Sunday, June 7, 2009

Dancing on graves

When I was a young man I lived in small town Louisiana. Our house was by a highway. Next to the house was a small field. On the other end of the field was a small graveyard, also by the highway. This graveyard would simultaneously disturb me and not bother me what so ever. My sisters and friends and I would sneak over to it like it was some sort of mystical off limits weird place, and peer through the chain-link fence. What an ominous place.

One night when I was a teenager, a few friends and I had been drinking a bit and decided to go pay our respects to the random dead people at the graveyard. It all started off harmless enough. If I recall correctly, we were debating if it was actually a bad thing to walk on someones grave. And to display to us how much he didn't care- and of course to get a rise out of us- one of my friends started to dance on one of the graves. Up and down, slinging about, doing a lazy jumping jack sort of a thing, he wore a large proud smile as you heard his giggles and the clacking and grinding rocks being kicked and strewn about, from the very nice rock bed over the grave. Some of the rocks where flying out of the partition and onto the well manicured grass. We couldn't help but to laugh too. You know the kind of laugh I'm talking about. But we also knew we had to end this horrible charade. I don't remember which of us pushed him off first. That's right, I said first. He did it numerous times again as we pulled and pushed and laughed and yelled, "come on dude seriously stop!" We didn't care so much, morally, about disrespecting the dead person, I think the biggest concern (especially for me) was that someone was going to see evidence that someone had danced on there loved one's grave. I was also imagining the next day my father being pulled away from watching his cherished TV show, Dr Who, to have to deal with someone asking him if his children had danced on their mothers grave. My friend quickly realized he had milked as much out of it as was possible, and we began to clean up the evidence. We left with our heads hung low.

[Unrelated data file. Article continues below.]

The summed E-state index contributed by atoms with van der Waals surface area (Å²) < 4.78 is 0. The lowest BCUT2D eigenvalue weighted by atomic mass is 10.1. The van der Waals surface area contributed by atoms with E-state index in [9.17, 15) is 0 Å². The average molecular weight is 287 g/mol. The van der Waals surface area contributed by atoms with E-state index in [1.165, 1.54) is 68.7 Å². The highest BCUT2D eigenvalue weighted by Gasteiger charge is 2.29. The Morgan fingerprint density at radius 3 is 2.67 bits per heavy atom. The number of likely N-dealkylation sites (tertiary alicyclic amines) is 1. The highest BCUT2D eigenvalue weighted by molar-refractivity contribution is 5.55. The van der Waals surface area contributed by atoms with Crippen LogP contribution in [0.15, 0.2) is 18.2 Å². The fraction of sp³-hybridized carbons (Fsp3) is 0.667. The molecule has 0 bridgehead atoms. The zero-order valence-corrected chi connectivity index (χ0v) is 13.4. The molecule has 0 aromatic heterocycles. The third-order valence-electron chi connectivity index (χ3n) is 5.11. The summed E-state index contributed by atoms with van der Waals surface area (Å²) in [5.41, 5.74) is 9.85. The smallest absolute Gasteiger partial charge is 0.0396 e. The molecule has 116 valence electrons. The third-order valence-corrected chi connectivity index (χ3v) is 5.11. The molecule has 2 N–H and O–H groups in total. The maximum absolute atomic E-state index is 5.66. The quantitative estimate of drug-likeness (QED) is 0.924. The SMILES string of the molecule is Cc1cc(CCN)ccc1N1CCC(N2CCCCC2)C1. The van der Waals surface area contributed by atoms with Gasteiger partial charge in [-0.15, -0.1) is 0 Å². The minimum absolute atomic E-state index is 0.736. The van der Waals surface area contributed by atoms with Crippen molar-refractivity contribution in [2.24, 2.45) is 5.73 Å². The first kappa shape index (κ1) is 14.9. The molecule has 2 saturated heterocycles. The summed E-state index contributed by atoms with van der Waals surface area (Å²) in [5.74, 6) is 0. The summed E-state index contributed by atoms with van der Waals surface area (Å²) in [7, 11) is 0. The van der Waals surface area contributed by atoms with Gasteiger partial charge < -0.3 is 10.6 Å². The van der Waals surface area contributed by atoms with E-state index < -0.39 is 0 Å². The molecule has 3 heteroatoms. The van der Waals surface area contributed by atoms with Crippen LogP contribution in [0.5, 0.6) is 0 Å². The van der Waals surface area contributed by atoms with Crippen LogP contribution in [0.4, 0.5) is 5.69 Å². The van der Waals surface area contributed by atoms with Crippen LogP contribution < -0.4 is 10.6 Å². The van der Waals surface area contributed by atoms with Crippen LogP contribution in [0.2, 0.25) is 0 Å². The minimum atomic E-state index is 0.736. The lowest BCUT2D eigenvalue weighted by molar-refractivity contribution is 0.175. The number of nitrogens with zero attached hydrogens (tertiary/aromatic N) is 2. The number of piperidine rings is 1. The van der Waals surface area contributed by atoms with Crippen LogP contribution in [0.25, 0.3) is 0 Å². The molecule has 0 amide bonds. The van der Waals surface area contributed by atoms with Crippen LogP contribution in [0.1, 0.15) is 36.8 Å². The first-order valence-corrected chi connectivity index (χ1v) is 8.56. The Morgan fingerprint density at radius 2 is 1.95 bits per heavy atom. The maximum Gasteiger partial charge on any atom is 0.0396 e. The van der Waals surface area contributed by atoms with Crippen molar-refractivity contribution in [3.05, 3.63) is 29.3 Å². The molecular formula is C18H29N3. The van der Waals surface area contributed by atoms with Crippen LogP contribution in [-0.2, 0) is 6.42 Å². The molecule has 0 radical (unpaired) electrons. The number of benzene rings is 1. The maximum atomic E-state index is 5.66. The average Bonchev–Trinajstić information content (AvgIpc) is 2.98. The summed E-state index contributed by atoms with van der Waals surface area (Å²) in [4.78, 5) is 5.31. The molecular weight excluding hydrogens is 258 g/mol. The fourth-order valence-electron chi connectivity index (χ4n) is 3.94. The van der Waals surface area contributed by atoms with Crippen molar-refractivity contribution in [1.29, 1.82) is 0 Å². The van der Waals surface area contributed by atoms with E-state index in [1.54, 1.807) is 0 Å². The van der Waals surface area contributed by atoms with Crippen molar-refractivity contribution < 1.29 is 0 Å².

My dad never got a visit.

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